Heal Your Heart Through Your Gut
Updated: Jan 31, 2020
Understanding the Gut-Heart Connection
It’s February and pretty hearts and messages of love surround us! But have you thought about your heart health? Studies show that gut health and heart health are intricately linked and the key to a healthy heart might lie within your gut.
Heart disease remains the leading cause of death in the United States. You probably know someone who has been affected- I lost my father to a sudden cardiac arrest years ago. The effects of heart disease are devastating and can take families by surprise. For many years, we’ve been told to eat healthy and exercise for heart health- but still, the instances of heart disease keep climbing.
Is eating 'healthy' and exercising really enough to prevent heart disease?
Scientists have been looking for the missing piece to heart health and growing research is pointing to the gut microbiome. The gut-heart connection is so substantial that soon cardiologists will likely be sending their patients to see a gastroenterologist and vice versa.
So, how does the gut potentially contribute to heart disease?
Almost half (47 percent) of all Americans have at least one of the primary risk factors for heart disease – high blood pressure, high cholesterol, or smoking. However, in a 2018 study published in the journal Digestive Disease and Sciences, patients with small intestinal bacterial overgrowth (SIBO) had an 80 percent higher chance of having heart disease.
Bacterial metabolites that harm
When bacteria from the colon migrates to the small intestine it changes the balance of your gut microbiome. And when your gut microbiome is unbalanced, metabolites produced have been associated with an increased risk for developing and having heart disease. These metabolites include lipopolysaccharide (LPS), an endotoxin which can cause inflammatory responses throughout the body.
Second, when specific bacteria are exposed to a high protein diet, it can lead to the production of trimethylamine N-oxide (TMAO), which has been linked to plaque formation in arteries (atherosclerosis).
And third, when an imbalanced microbiome results in the gut lining to weaken, it becomes leaky. A leaky gut allows particles such as food and bacteria to move into the bloodstream and cause whole body inflammation. A leaky gut lining can increase the risk of LPS entering into circulation which can lead to metabolic issues and contribute to the likelihood of cardiovascular disease.
Bacterial metabolites that heal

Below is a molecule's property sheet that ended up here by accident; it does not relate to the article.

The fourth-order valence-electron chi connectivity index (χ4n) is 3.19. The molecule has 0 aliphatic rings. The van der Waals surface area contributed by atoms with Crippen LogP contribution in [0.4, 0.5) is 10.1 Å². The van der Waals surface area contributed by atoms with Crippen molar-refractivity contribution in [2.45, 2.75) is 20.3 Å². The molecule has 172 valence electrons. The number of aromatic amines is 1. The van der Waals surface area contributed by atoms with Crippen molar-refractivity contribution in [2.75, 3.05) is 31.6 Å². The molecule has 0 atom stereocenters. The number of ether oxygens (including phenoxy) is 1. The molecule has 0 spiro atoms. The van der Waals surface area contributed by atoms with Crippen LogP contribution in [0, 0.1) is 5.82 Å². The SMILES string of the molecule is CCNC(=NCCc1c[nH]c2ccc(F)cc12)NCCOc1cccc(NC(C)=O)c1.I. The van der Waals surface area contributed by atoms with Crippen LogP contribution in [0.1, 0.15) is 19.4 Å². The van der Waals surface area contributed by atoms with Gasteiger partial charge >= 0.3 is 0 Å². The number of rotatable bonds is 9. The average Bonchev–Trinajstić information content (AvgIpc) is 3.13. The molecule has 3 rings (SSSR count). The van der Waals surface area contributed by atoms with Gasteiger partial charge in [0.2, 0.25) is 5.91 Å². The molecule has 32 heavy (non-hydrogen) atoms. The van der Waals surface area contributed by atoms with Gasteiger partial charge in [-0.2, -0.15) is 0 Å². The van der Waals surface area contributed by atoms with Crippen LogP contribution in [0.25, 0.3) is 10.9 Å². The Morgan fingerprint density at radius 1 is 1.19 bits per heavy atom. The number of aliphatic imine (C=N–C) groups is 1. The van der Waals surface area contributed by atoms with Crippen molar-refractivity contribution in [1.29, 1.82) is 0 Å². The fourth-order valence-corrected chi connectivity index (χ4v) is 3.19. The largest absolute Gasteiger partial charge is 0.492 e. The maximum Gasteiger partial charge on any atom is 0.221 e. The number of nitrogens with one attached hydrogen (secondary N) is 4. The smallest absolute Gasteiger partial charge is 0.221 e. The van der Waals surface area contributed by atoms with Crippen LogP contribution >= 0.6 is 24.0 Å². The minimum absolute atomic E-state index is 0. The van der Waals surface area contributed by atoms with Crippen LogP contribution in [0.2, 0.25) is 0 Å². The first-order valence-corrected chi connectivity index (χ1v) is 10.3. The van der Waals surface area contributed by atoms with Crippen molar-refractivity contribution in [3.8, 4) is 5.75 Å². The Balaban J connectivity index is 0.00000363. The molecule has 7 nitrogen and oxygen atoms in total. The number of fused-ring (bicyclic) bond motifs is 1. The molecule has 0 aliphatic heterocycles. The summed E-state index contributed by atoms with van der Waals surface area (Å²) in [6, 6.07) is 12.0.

It's not all bad news when it comes to the gut-heart connection. The good news is there are healthy compounds your gut microbiota produce called short-chain fatty acids that protect the heart. These beneficial short-chain fatty acids are almost exclusively made via the healthy gut microbiome. Studies have found that these microbial metabolites are involved in healthy blood pressure regulation.
Heal the heart by healing the gut
Here are 5 ways you can begin improving the health of your gut microbiome immediately:
Ditch the Western diet, with excessive amounts of processed foods, animal protein, and sugar, and instead focus on a plant-based, minimally processed, high-fiber diet that maximizes a diversity of plants. Harmful bacteria and fungi love sugar, and ‘good’ bacteria need the prebiotic fiber found in vegetables.
Use antibiotics only when absolutely necessary – Antibiotics cause widespread alterations of the gut microbiome because they don't discriminate between good and opportunistic bacteria.
Reduce your NSAID use – Nonsteroidal anti-inflammatory drugs (NSAIDs) like Advil and aspirin alter the composition of the gut microbiome and can decrease the integrity of your gut lining, potentially contributing to leaky gut.
Consider a daily probiotic or prebiotic supplement for additional gut support.
Stay active – Exercise isn't just good for your heart, it's for your gut too! Exercise has been shown to enrich microbial diversity and increase beneficial bacteria.
Want to learn more? Contact Robin HERE
Robin Thomas worked for 25 years in Medical Research at UNC studying inflammation in chronic and autoimmune diseases. She left UNC to start her own Wellness Business in 2004 and founded Living Well Connections, a community for people whose passion is healthy living, in 2015.